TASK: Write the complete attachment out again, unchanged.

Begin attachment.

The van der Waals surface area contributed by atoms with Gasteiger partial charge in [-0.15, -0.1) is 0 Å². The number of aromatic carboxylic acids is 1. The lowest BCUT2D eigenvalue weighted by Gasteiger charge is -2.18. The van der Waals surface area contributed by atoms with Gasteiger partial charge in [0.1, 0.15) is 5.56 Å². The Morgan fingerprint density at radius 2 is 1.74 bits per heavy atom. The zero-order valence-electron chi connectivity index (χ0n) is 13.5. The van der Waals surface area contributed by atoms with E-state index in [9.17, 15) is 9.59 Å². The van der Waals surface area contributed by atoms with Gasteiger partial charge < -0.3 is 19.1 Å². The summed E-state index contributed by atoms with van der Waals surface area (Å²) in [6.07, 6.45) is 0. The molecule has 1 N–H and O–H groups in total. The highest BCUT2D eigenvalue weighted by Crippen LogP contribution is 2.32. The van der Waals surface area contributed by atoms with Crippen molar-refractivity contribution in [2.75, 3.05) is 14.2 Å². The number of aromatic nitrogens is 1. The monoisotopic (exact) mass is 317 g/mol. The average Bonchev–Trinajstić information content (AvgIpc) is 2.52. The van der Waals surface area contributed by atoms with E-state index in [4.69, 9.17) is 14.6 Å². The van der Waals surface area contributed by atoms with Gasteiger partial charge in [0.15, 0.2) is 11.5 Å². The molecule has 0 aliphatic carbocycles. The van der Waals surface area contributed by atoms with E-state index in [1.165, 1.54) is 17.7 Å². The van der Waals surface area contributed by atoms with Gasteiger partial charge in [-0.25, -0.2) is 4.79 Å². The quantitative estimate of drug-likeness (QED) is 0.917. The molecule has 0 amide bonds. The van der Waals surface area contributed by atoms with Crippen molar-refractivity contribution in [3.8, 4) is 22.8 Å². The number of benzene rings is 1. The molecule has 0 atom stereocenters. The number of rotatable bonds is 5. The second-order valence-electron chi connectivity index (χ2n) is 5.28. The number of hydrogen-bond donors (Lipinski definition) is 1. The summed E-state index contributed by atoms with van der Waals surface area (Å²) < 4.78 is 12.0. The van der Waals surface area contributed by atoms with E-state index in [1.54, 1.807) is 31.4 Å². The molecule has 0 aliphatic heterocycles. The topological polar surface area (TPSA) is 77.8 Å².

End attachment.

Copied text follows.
The van der Waals surface area contributed by atoms with Gasteiger partial charge in [-0.15, -0.1) is 0 Å². The number of aromatic carboxylic acids is 1. The lowest BCUT2D eigenvalue weighted by Gasteiger charge is -2.18. The van der Waals surface area contributed by atoms with Gasteiger partial charge in [0.1, 0.15) is 5.56 Å². The Morgan fingerprint density at radius 2 is 1.74 bits per heavy atom. The zero-order valence-electron chi connectivity index (χ0n) is 13.5. The van der Waals surface area contributed by atoms with E-state index in [9.17, 15) is 9.59 Å². The van der Waals surface area contributed by atoms with Gasteiger partial charge < -0.3 is 19.1 Å². The summed E-state index contributed by atoms with van der Waals surface area (Å²) in [6.07, 6.45) is 0. The molecule has 1 N–H and O–H groups in total. The highest BCUT2D eigenvalue weighted by Crippen LogP contribution is 2.32. The van der Waals surface area contributed by atoms with Crippen molar-refractivity contribution in [2.75, 3.05) is 14.2 Å². The number of aromatic nitrogens is 1. The monoisotopic (exact) mass is 317 g/mol. The average Bonchev–Trinajstić information content (AvgIpc) is 2.52. The van der Waals surface area contributed by atoms with E-state index in [4.69, 9.17) is 14.6 Å². The van der Waals surface area contributed by atoms with Gasteiger partial charge in [0.15, 0.2) is 11.5 Å². The molecule has 0 aliphatic carbocycles. The van der Waals surface area contributed by atoms with E-state index in [1.165, 1.54) is 17.7 Å². The van der Waals surface area contributed by atoms with Gasteiger partial charge in [-0.25, -0.2) is 4.79 Å². The quantitative estimate of drug-likeness (QED) is 0.917. The molecule has 0 amide bonds. The van der Waals surface area contributed by atoms with Crippen molar-refractivity contribution in [3.8, 4) is 22.8 Å². The number of benzene rings is 1. The molecule has 0 atom stereocenters. The number of rotatable bonds is 5. The second-order valence-electron chi connectivity index (χ2n) is 5.28. The number of hydrogen-bond donors (Lipinski definition) is 1. The summed E-state index contributed by atoms with van der Waals surface area (Å²) < 4.78 is 12.0. The van der Waals surface area contributed by atoms with E-state index in [1.54, 1.807) is 31.4 Å². The molecule has 0 aliphatic heterocycles. The topological polar surface area (TPSA) is 77.8 Å².